Most of us have been using the Internet for over a decade now, and we're well versed in passwords, IP addresses, secured login and the terrors of viruses and identity theft. Or are we? We took Trend Micro's internet security IQ quiz, a free quiz that tests how security savvy you are. The verdict? We had a lot to learn. The top 5 myths that may make you vulnerable on the web:
1. If you don't keep sensitive info on your computer you don't have to worry about safety.
Not exactly. Even if your important info is safely stored elsewhere that doesn't mean a virus cannot cause damage via your computer – it can be tuned in a "zombie", sending spam or attacking other networks with out your knowledge. Spam sending can clog your network and freeze your computer. One way to guard against this is by only using licensed software.
2. As long as you guard you financial info, you're safe from identity theft.
Social media sites, and even job posting sites have made it easier than ever for thieves to gather info they can use to pose as you. In order to keep your identity to yourself avoid listing you full birth date or address. Even details such as your parents' names and ages should be kept under wraps.
3. Shutting down or disconnecting from the Internet will stop a virus.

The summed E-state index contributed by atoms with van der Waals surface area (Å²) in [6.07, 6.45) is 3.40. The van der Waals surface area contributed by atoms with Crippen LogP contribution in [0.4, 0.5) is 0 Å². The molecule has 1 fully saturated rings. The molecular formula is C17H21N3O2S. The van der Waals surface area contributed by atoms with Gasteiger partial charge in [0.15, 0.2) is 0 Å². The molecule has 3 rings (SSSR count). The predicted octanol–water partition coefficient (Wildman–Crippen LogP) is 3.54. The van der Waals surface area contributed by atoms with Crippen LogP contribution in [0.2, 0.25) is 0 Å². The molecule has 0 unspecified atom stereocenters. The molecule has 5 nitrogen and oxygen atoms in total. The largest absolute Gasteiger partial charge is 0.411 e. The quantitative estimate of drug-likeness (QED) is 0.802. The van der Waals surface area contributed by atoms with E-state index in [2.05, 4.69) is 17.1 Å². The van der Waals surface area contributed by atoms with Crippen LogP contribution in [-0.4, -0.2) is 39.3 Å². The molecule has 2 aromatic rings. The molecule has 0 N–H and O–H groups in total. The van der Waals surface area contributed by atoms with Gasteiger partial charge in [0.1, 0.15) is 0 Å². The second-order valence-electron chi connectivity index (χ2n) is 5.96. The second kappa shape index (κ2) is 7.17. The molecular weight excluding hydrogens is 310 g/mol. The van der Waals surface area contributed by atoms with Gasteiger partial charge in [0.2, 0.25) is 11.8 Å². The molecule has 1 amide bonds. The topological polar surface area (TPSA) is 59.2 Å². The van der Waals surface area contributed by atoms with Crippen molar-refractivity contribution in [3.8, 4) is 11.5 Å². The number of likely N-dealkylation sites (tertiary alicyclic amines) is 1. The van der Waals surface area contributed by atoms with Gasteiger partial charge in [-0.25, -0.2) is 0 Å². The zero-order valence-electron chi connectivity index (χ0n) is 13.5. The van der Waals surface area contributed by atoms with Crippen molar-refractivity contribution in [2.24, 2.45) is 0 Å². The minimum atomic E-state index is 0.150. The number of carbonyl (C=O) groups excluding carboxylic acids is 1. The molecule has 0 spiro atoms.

Unfortunately, wrong. Once the virus is in, it's in. It will continue to wreak havoc once you turn your machine back on. The best way to fight back viruses to guard against them. Choosing the right software is key.
4. A Website that says it's secure is secure.
Is that dude who swears he's a "nice guy" always a nice guy? Not a chance. Same thing goes for your favorite sites. The easiest way to distinguish a secure site: check out the URL. If the address reads https instead of http, it's secure.
5. Macs Don't Get Viruses.
Because up until recently, Mac users represented such a small portion of the computer-using population, hackers simply left them alone. But, according to the 2009 annual Virus Security Bulletin, due to a larger customer base, a growing number of viruses have been developed to target Macs. Apples need virus protection software too.